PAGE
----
By Elizabeth A. Craigg Walker | Teaching Political Science can be extremely content heavy, so it is a struggle to “flip the classroom,” in which the students complete the content material at home in order to have a hands-on experience within the class.  I created a group project where the students participate in a mock-political campaign.  While this focused on a National Campaign, this could be adapted to a local election context as well.  This project aligns with the Student Learning Outcome of students will understand the political process.  In order for this group project to be effective, I used weekly scaffolding activities to hold the students accountable.  In addition, you should create weekly Student Learning Outcomes that would align with the student understanding a segment of the political process. Read More

Upzoning Chicago: Impacts of a Zoning Reform on Property Values and Housing Construction

March 29, 2019 // 3 Comments

Yonah Freemark | Upzoning—a policy that increases the allowed scale of new construction—has recently attracted considerable attention from policymakers. States from California to Utah are considering legal changes that would require municipalities to increase the amount of new housing allowed to be built in certain neighborhoods. In Minneapolis, local officials have done what was previously thought politically impossible: Allow the construction of multi-family apartments in neighborhoods formerly zoned only for single-family homes. Read More

Private Governance of Public Schools: Representation, Priorities & Compliance in New Orleans Charter School Boards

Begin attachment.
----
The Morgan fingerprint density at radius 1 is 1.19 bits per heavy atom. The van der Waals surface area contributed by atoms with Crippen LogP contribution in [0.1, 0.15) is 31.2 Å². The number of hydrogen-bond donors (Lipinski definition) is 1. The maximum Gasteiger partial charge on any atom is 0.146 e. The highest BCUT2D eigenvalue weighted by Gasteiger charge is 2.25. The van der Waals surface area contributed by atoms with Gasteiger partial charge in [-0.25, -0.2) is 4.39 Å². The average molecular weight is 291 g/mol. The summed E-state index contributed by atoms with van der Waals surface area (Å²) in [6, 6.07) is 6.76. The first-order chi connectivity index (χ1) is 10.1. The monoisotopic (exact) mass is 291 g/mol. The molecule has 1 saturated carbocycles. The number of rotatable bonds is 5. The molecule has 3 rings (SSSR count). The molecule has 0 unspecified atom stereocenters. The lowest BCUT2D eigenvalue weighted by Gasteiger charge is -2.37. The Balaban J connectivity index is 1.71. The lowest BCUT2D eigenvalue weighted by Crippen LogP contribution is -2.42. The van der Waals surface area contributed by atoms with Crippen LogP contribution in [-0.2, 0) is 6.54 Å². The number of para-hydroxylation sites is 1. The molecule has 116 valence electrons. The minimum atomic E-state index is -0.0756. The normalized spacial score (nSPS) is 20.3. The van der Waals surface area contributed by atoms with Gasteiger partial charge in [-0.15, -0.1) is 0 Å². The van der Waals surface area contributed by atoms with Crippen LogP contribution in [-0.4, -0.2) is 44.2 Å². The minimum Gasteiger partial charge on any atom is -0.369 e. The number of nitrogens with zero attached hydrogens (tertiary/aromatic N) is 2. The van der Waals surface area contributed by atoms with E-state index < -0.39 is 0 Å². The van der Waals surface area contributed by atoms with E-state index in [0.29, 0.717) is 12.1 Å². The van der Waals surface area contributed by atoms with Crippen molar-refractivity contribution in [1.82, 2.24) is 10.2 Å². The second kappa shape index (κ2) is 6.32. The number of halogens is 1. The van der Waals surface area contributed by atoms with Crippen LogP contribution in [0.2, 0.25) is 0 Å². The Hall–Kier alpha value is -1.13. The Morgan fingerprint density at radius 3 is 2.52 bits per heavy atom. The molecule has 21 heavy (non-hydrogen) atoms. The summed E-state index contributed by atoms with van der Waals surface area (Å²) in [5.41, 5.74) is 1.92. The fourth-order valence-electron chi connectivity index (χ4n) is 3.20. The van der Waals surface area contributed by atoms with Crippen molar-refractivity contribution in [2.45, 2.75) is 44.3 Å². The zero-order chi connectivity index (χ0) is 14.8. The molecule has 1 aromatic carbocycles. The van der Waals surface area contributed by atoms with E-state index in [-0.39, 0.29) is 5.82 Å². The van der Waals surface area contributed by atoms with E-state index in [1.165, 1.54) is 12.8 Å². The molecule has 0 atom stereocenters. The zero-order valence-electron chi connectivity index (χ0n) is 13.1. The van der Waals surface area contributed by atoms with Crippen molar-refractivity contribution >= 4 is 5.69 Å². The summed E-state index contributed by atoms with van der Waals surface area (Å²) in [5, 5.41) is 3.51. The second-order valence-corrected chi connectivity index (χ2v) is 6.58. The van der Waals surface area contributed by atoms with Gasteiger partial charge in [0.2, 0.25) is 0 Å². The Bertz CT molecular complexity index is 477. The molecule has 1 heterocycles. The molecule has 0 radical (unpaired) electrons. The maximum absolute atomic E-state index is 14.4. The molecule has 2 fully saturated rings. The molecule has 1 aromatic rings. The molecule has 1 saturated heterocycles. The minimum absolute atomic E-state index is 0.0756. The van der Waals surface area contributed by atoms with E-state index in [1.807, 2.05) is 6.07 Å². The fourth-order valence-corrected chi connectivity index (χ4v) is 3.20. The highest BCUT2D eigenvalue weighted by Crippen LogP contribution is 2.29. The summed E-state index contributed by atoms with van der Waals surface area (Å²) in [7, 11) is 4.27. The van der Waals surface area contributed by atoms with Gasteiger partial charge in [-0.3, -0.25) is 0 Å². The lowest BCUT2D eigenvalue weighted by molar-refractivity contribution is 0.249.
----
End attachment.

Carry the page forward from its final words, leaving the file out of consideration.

March 26, 2019 // 0 Comments

J. Celeste Lay and Anna Bauman | Charter schools now operate in 43 states and the District of Columbia and their numbers have grown significantly. In most school districts, there are only a handful of charter schools that operate alongside traditional neighborhood-based public schools. However, in 14 urban districts, over 30 percent of the students are enrolled in a charter school. At 93 percent of its public school students in charters, New Orleans tops this list. Read More

Could Housing Crashes Change Voter Preferences?

March 20, 2019 // 0 Comments

Deirdre Pfeiffer, Jake Wegmann, and Alex Schafran | The election of President Trump in November 2016 came as a surprise to many. Analysts attributed Trump’s election to various factors, such as hostility towards immigrants and racial minorities in white, working class communities that formerly supported Obama and Russian meddling in the election. However, an underexplored factor is the role that the recent housing downturn may have played in the election. There is research showing that Midwestern and Rustbelt counties with a higher percentage of underwater homes (i.e., owing more than the home is worth) were more likely to vote for Trump in 2016 than Romney in 2012. Read More

Voting Can Be Hard, Information Helps

March 4, 2019 // 0 Comments

Melody Crowder-Meyer, Shana Kushner Gadarian , and Jessica Trounstine | How do voters make decisions about which candidates to support? This isn’t just a question we study as political scientists – it’s a question we confront as voters as well. In 2016, one of us had to vote for a presidential nominee by picking convention delegates on a ballot that did not clearly indicate which presidential candidate each delegate supported. In 2017, another one of us was asked to select 5 names from a list of 13 candidates for town board on a ballot with no additional information about the candidates – not even their party affiliations. In contrast, in both of those years, the one of us living in California chose among candidates – in both partisan and non-partisan races – on ballots including not just names but also “ballot designations” indicating candidate occupations and past experience in the office. Read More